414/514 – Multiplying power series

In lecture today we argued that under reasonable circumstances, the product of two power series is the series given by their “formal” product. I think I unnecessarily made the argument more complicated than it is, so I am writing it here so we have a clean reference.

Let \displaystyle A(x)=\sum_{j=0}^\infty a_j x^j and \displaystyle B(x)=\sum_{j=0}^\infty b_j x^j. Suppose that both A and B converge absolutely and uniformly in the interval {}[-r,r]. We want to prove that for x\in[-r,r], we also have

\displaystyle A(x)B(x)=\sum_{j=0}^\infty\left(\sum_{i=0}^j a_i b_{j-i}\right)x^j,

and this latter series converges absolutely and uniformly in {}[-r,r].

To see this, let \displaystyle A_N(x)=\sum_{j=0}^N a_j x^j and \displaystyle B_N(x)=\sum_{j=0}^N b_j x^j denote the partial sums of A and B, and denote by \displaystyle P_N(x)=\sum_{m=0}^N\left(\sum_{j+k=m}a_j b_k\right)x^m the partial sums of the “formal product” series.

We want to show that \displaystyle\lim_{N\to\infty}P_N(x)=A(x)B(x).

Let us call R_N(x) the “remainder” or “tail” series of B(x), i.e., \displaystyle R_N(x)=B(x)-B_N(x)=\sum_{j=N+1}^\infty b_j x^j.

We have that P_N(x)=a_0B_N(x)+a_1xB_{N-1}(x)+\dots+a_N x^N B_0(x) =a_0(B(x)-R_N(x))+a_1 x (B(x)-R_{N-1}(x))+\dots +a_N x^N (B(x)-R_0(x)). Expanding this last expression, we find that it equals B(x)\sum_{j=0}^Na_j x^j-[a_0R_N(x)+a_1 xR_{N-1}(x)+\dots +a_N x^N R_0(x)].

Now, B(x)\sum_{j=0}^Na_j x^j=B(x)A_N(x) clearly converges to B(x)A(x) as N\to\infty, and the convergence is uniform in the interval {}[-r,r].

We want to show that the remaining term a_0R_N(x)+a_1 xR_{N-1}(x)+\dots+a_N x^N R_0(x) converges to 0 and does so uniformly in the interval {}[-r,r].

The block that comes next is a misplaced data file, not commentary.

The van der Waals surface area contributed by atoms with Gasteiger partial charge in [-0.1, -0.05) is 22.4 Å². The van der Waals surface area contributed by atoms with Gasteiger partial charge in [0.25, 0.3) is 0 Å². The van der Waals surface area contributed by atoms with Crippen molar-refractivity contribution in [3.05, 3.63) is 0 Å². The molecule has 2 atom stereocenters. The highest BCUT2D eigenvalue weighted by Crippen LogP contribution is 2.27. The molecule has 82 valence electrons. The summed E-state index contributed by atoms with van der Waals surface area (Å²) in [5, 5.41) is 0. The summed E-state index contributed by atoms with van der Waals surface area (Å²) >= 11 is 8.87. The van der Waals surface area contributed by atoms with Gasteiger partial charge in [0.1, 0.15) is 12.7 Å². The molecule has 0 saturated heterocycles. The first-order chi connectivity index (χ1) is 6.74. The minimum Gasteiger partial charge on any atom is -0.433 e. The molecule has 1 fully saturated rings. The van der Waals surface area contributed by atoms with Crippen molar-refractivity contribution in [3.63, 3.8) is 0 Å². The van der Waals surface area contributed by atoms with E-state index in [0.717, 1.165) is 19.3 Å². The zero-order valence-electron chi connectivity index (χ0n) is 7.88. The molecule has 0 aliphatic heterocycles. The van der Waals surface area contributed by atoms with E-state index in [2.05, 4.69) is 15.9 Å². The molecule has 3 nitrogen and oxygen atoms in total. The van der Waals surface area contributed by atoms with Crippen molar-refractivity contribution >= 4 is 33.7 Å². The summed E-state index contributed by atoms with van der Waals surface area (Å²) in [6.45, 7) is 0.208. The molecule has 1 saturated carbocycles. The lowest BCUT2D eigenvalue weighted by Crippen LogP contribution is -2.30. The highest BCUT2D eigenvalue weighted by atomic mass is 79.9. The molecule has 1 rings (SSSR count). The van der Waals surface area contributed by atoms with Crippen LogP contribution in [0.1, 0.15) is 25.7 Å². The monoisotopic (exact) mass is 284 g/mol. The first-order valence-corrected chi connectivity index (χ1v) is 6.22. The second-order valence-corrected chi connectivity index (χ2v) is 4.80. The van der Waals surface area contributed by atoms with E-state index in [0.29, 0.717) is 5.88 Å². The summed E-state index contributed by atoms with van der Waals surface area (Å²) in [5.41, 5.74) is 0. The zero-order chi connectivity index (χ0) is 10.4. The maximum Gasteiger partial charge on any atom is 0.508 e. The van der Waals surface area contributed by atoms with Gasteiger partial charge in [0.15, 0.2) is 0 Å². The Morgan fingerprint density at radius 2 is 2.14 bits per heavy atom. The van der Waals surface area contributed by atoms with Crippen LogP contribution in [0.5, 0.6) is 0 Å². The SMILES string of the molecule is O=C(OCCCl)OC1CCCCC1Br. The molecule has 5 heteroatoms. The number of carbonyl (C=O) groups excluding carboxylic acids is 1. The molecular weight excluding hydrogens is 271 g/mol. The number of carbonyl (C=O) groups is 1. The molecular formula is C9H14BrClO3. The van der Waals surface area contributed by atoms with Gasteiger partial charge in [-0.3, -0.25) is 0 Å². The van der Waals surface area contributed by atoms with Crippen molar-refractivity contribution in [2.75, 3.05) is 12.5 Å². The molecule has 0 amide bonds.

First, since B_n(x)\to B(x) uniformly as n\to\infty, then for any \epsilon>0 there is an N_0 such that if n\ge N_0 then {}|R_n(x)|<\epsilon for all x\in[-r,r].  If N>N_0, we can split the sum above as S_1(x)+S_2(x), where

\displaystyle S_1(x)=a_0 R_N(x)+a_1 x R_{N-1}(x) + \dots + a_{N-N_0}x^{N-N_0} R_{N_0}(x)


\displaystyle S_2(x)=\sum_{j=N-N_0+1}^N a_j x^j R_{N-j}(x).

Note that |S_1(x)|\le\epsilon\sum_{j=0}^{N-N_0}|a_j x^j|\le K\epsilon, where K is the constant \sum_j |a_j|r ^j. This shows that S_1(x)\to0 uniformly for x\in{}[-r,r].

To bound S_2, note that it is a sum of a constant number of terms, namely N_0. The functions R_{N_0-1},R_{N_0-2},\dots,R_0 are continuous and bounded in the interval {}[-r,r], so there is a constant L that bounds all of them (and, of course, L does not depend on N). Hence

\displaystyle |S_2(x)|\le L\sum_{j=N-N_0+1}^N |a_jx^j|\le L\sum_{j\ge N-N_0+1} |a_j|r^j.

Since \sum_j|a_j|r^j converges, there is an N_1 such that if n\ge N_1, then \sum_{j\ge n}|a_j|r^j<\epsilon.

Pick N so that N-N_0>N_1. Then |S_2(x)|<L\epsilon. We have now shown that |S_1(x)+S_2(x)|\to0 uniformly for x\in{}[-r,r], and this completes the proof.

(We also claimed that the convergence is absolute. To see this, replace all the terms a_j,b_j,x^j,\dots above by their absolute values. The same argument shows convergence of the relevant series, so we indeed have absolute convergence.)


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